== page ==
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Consumers get stuck with cost to keep TVs working under digital bill

Wednesday, Oct. 26, 2005
Consumers Get Stuck with More of Cost to Keep Their TVs Working Under House Digital TV Bill
Commerce Committee rejects amendments to give consumers more relief

(Washington, D.C.) – The House Commerce Committee today rejected amendments that would help consumers cover the bulk of the cost of keeping their televisions working after the digital TV transition. Instead, the panel was expected later today to pass a bill that will cover only one-fourth of the households with analog TVs – leaving the rest with older sets to pay up to $60 or more per TV to keep them working after the transition.
“The House Republican bill forces millions of consumers to shell out money to keep their perfectly good television sets working due to a government policy,” said Jeannine Kenney, senior policy analyst for Consumers Union.
“Considering the government will be getting at least $10 billion from the sale of public airwaves because of the transition, why are some members of Congress sticking consumers with most of the cost?” Kenney added.
The House bill provides only $830 million to help consumers cover the cost of buying converter boxes to keep their TVs working after the digital transition. That amount would cover only about 10.5 million of the estimated 42 million households with analog sets.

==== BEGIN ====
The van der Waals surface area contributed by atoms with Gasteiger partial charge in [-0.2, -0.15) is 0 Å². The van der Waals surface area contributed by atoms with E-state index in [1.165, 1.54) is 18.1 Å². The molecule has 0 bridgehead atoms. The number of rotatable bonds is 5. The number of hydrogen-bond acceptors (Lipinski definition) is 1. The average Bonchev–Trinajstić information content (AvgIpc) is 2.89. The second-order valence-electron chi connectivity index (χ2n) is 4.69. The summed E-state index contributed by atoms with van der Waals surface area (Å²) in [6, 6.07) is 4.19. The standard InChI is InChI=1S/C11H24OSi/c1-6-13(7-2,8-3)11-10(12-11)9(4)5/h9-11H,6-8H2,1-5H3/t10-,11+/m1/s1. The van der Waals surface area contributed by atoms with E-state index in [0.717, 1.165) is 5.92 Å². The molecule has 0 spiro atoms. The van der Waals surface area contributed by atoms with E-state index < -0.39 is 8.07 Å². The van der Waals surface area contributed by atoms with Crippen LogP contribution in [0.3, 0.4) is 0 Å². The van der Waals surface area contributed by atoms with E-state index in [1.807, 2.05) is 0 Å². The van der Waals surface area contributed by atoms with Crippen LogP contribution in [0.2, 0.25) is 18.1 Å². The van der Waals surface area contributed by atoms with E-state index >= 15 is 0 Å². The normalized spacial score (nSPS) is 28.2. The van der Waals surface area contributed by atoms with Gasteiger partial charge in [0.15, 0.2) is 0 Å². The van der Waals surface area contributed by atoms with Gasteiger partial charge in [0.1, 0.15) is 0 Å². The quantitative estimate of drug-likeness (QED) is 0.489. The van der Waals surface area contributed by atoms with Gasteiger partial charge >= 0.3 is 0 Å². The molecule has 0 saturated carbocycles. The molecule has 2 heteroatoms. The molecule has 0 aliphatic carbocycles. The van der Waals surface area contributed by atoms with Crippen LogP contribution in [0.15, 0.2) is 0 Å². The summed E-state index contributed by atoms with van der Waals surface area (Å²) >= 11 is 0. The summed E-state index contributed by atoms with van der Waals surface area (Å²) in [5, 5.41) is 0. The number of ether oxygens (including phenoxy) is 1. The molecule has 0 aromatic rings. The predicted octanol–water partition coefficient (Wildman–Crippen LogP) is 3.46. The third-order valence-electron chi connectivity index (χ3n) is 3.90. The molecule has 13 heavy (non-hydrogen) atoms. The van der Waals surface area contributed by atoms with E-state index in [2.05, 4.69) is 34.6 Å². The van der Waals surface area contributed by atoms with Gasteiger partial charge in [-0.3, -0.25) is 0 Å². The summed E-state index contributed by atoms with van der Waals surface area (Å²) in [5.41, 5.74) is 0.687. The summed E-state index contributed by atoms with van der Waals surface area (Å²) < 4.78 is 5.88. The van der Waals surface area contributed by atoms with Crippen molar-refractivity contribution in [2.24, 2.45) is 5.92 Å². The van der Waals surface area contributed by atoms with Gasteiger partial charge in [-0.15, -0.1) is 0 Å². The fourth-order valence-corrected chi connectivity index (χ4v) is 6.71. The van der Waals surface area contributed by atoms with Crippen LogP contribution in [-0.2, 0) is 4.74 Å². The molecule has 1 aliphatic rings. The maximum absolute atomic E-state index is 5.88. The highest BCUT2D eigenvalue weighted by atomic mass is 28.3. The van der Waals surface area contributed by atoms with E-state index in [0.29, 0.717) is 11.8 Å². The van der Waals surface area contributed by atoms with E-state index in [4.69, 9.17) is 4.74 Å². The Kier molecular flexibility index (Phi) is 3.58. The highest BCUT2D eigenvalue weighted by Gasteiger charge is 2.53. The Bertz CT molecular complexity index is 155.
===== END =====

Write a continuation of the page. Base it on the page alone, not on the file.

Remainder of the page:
House Democrats offered amendments today that would have covered all of the 42 million households that still have analog TV sets and need a converter box. But the amendments were rejected on party line vote. Last week, the Senate passed its version of the bill, setting aside $3 billion from the $10 billion raised by the auction of public airwaves – an amount which will cover most of the affected households.
The House measure would provide a $40 voucher toward the cost of a converter box, with a limit of two per household. However, the vouchers would be offered on a first-come, first-served basis and the bill provides no ceiling on the price of basic converter boxes, which are expected to cost at least $60 each or more. As a result, many consumers will be vulnerable to excessive out-of-pocket costs.
“No consumer should be stuck with the costs of this government-mandated digital TV transition, particularly giving the ample funding raised by the public airwave auction,” Kenney said.


Jeannine Kenney, (202) 957-1013
Susan Herold (202) 462-6262